Brand power beats celebrity endorsements when it comes to oral health buying habits

Celebrity endorsements can cost companies significant amounts of money but according to new research from the Oral Health Foundation, it may be not as effective as once thought.

The charity’s new investigation has found that when it comes to our oral health, celebrity endorsements are likely to have little effect on our buying habits, with brand power being the key selling point.

A nationwide poll found less than one in 20 (four per cent) said they were influenced in their oral health buying habits by celebrity endorsement – a whopping ten times less than those who bought based on brand power (41 per cent)1.

The other influential things people considered when choosing an oral health product included cost (24 per cent) and recommendations by a dental professional (23 per cent).

Dr Ben Atkins, Dentist and Trustee of the Oral Health Foundation, said: “Instagram feeds, YouTube channels and Facebook pages are often filled with celebrity endorsements for products so it’s very interesting to understand just how this is influencing behaviour.

“There is no doubt that by using a celebrity’s profile, products can get a helping hand in reaching more people. Over recent years, I have certainly seen a growth in my own dental practice of patients seeking my advice about new products, which they have seen backed by a celebrity endorsement.

“One very recent example here is of charcoal toothpaste as an avenue to whiten teeth – the effectiveness of which has been completely disproven. Despite the wave of celebrities on social media being paid to endorse them, consumers are still putting more trust into proven and professionally recommended products.”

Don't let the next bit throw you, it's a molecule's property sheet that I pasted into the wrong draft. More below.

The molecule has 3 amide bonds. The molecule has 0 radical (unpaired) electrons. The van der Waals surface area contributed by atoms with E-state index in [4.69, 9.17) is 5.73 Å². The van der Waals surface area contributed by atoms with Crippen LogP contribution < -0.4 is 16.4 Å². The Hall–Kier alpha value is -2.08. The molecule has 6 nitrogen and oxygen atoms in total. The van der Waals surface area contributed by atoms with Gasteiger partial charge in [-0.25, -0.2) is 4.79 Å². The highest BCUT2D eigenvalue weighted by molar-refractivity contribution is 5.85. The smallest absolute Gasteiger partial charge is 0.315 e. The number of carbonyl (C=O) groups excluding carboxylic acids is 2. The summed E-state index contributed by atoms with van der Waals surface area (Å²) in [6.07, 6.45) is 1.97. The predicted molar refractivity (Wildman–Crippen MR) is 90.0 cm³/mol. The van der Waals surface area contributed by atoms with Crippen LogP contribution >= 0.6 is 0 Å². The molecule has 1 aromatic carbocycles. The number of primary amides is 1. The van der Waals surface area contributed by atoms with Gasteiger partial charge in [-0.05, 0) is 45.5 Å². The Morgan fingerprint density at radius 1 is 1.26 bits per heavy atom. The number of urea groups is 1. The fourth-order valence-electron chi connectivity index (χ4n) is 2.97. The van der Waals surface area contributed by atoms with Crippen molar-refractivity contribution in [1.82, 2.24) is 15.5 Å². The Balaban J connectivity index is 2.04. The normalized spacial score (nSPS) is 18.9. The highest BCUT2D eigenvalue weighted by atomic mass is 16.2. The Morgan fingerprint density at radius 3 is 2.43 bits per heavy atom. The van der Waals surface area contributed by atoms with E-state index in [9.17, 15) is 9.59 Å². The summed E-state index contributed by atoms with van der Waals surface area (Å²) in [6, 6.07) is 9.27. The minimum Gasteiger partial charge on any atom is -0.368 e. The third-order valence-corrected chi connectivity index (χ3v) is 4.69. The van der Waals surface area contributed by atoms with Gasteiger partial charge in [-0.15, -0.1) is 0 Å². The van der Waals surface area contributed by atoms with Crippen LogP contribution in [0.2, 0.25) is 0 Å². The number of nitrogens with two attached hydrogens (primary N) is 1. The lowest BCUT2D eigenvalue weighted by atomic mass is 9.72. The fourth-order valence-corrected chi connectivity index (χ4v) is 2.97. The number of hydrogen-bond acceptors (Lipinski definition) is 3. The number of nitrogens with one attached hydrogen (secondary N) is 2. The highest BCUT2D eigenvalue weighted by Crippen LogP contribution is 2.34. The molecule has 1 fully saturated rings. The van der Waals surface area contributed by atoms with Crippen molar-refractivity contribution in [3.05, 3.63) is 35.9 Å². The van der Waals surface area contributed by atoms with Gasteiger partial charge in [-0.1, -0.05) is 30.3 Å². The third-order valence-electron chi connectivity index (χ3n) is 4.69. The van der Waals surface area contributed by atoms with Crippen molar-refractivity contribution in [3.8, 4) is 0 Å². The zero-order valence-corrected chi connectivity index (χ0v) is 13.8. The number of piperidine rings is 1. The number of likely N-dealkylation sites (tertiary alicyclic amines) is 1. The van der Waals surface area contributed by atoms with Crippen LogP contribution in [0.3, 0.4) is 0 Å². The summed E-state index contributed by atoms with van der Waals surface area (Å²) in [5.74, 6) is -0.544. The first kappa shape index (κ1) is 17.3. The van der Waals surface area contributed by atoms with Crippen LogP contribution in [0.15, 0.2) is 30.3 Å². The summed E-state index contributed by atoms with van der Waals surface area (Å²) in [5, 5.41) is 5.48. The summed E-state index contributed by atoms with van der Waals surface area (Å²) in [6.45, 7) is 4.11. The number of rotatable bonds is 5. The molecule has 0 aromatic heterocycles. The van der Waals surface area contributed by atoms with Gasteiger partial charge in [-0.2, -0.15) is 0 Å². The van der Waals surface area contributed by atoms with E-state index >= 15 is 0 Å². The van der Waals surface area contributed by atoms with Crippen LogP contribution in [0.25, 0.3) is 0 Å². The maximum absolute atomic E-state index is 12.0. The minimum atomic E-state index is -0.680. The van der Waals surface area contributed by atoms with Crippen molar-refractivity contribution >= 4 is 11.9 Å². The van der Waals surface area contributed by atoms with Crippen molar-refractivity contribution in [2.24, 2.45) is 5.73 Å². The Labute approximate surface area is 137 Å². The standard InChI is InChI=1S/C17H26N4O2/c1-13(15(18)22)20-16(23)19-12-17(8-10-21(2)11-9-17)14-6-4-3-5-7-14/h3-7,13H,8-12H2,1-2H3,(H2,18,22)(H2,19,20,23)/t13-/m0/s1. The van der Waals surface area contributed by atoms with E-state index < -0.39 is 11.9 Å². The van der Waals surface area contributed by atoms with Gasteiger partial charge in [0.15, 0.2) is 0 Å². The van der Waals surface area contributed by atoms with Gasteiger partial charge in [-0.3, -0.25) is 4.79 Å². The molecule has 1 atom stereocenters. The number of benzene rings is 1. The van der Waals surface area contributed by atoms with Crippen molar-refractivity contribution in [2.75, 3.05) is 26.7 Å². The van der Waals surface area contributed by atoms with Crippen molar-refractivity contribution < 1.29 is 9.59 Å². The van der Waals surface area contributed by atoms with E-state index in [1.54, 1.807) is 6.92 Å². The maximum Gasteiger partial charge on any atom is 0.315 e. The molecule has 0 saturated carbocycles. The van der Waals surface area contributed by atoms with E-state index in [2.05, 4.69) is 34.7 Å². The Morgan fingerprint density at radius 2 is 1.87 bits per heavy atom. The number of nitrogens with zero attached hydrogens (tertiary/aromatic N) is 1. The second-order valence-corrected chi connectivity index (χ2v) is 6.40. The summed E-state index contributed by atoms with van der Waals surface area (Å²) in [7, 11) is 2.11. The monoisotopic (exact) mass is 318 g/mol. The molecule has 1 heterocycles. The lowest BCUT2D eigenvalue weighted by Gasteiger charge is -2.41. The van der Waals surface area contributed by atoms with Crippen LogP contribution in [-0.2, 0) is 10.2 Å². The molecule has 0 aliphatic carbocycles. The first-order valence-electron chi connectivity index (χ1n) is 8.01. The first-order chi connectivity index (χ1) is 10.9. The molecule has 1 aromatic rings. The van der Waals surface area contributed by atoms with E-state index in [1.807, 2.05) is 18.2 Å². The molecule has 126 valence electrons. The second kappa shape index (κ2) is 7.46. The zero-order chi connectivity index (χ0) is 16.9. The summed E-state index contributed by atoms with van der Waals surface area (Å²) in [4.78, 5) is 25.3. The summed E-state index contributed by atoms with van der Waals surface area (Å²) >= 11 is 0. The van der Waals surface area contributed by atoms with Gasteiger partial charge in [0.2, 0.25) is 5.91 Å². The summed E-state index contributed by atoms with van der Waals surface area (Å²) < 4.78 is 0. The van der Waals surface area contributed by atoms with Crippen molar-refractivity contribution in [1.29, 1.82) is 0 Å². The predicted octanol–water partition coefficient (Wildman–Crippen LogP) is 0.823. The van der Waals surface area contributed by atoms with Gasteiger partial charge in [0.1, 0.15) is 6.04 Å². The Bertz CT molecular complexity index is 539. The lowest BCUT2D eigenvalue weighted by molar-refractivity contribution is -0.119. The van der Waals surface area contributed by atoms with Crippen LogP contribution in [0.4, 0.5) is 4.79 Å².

The research into the UK’s oral health consumer habits, carried out as part of National Smile Month, a whole month dedicated to creating health smiles, also found that endorsements from independent professional bodies was something a large amount of people looked for when buying health and beauty products.

For over 25 years, the Oral Health Foundation has worked with manufacturers to develop an Accreditation programme that tests the marketing claims of oral health products against scientific evidence submitted to an independent panel.

In that time, the charity has tested thousands of products sold in more than 60 countries.

“It is too easy for manufacturers to make unscrupulous claims about the effectiveness of their products,” added Dr Atkins.

“The Oral Health Foundation’s Accreditation programme aims to prevent this by offering reassurance to consumers that the product they are buying does what it says it does. A totally independent panel of experts evaluates each product claim.  It also regulates what companies can put on their packaging to prevent outlandish claims.”

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